Rigid foam board insulation can be used throughout the home, but most often it is found in basement walls. If you are a do-it-yourself homeowner finishing your basement, this likely will be your first encounter with closed-cell rigid foam.
The correct method of using rigid foam is to run continuous 4-foot by 8-foot sheets of the foam across the concrete basement wall between studs.
When to Install Rigid Foam Insulation Between Studs
The installation of rigid foam between studs in below-grade areas can have some benefits, particularly as wood has some insulating properties.
For wood-frame walls, the manufacturers' intended use is to apply the insulation to the outside, not inside, of braced framing or structural sheathing. As a rule of thumb, any insulation is usually better than no insulation, as long as that insulation does not create more problems for you later on.
Insulating with fiberglass against a vapor-heavy concrete wall is an example of a good-intentioned remodel that may create more problems down the road. Your best efforts at adding fiberglass insulation to a moist wall system are undone, often within a couple of seasons, by fast-growing mold and mildew. Moisture-logged insulation's insulating properties drop dramatically, and the presence of the mold means that the insulation needs to come out right away.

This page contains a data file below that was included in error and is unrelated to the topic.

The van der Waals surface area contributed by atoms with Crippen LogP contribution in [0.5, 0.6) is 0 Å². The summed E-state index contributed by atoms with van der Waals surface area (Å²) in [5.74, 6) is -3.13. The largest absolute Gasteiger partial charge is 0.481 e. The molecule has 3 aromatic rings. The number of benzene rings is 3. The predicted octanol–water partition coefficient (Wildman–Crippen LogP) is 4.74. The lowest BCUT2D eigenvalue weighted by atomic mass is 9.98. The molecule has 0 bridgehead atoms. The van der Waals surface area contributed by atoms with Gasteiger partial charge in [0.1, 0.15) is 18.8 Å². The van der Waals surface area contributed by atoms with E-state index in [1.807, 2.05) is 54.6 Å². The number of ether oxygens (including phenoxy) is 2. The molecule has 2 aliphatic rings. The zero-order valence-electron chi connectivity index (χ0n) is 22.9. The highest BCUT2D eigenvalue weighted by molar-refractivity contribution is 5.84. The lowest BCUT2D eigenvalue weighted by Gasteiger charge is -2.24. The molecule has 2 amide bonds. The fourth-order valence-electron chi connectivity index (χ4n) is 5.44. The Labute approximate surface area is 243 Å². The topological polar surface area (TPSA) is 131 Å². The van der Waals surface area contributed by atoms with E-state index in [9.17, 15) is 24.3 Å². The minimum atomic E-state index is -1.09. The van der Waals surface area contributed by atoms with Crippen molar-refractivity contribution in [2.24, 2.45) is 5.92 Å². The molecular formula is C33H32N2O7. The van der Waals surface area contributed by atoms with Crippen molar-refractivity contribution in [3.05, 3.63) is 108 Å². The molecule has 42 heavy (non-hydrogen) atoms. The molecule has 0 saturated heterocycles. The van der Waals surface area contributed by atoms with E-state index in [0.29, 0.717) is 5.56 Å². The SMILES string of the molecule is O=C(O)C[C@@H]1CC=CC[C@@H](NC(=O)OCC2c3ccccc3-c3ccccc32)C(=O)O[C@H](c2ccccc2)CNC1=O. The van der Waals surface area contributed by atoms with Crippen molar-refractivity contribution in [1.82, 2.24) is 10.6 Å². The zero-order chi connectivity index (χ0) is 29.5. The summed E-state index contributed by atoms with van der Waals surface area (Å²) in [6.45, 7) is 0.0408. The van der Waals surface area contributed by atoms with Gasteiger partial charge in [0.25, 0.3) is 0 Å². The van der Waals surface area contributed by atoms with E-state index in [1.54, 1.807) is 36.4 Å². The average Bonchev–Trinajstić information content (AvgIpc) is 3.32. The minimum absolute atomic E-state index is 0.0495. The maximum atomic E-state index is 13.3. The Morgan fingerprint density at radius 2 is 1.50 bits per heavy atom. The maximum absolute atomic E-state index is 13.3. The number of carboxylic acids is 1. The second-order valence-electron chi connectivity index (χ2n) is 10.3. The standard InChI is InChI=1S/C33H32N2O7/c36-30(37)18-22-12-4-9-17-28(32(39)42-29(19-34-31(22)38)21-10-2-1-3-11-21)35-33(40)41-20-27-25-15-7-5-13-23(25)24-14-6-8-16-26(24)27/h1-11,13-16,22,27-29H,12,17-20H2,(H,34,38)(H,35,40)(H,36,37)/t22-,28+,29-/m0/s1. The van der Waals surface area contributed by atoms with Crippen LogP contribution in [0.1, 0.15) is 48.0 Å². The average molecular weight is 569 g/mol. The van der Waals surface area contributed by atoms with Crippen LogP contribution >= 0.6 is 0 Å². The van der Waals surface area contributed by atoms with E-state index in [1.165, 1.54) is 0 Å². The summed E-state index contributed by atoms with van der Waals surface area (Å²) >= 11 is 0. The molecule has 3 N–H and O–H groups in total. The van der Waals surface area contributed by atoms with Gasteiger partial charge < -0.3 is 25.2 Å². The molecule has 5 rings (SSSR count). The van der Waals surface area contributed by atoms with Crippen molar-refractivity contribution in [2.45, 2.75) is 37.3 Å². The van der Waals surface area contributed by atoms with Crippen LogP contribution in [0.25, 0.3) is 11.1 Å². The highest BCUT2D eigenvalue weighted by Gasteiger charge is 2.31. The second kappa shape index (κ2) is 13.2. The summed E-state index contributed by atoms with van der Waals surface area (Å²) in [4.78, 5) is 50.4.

But rigid foam insulation does not soak up water, and its smooth surface does not harbor mold in the way that fiberglass' millions of air pockets do. Even with its flaws—namely, its inability to perfectly mold to the bays between the studs—rigid foam insulation will be a better bet than no insulation. Using low-expanding spray foam sealant to seal those gaps further increases rigid foam's insulating properties between studs.
Rigid Foam Board Insulation Basics
Rigid foam board insulation excels in below-grade applications such as basements. Rarely will you install fiberglass insulation below-grade, since fiberglass soaks up moisture.
One exception might be if you are insulating a heated finished basement space against another interior basement space that is unheated. Because you expect this interior wall to stay dry, you may wish to use fiberglass insulation. Another exception might be with daylight wall basements: those that have three walls against the earth and the fourth wall opening at grade-level.
Rigid Foam Board Sizes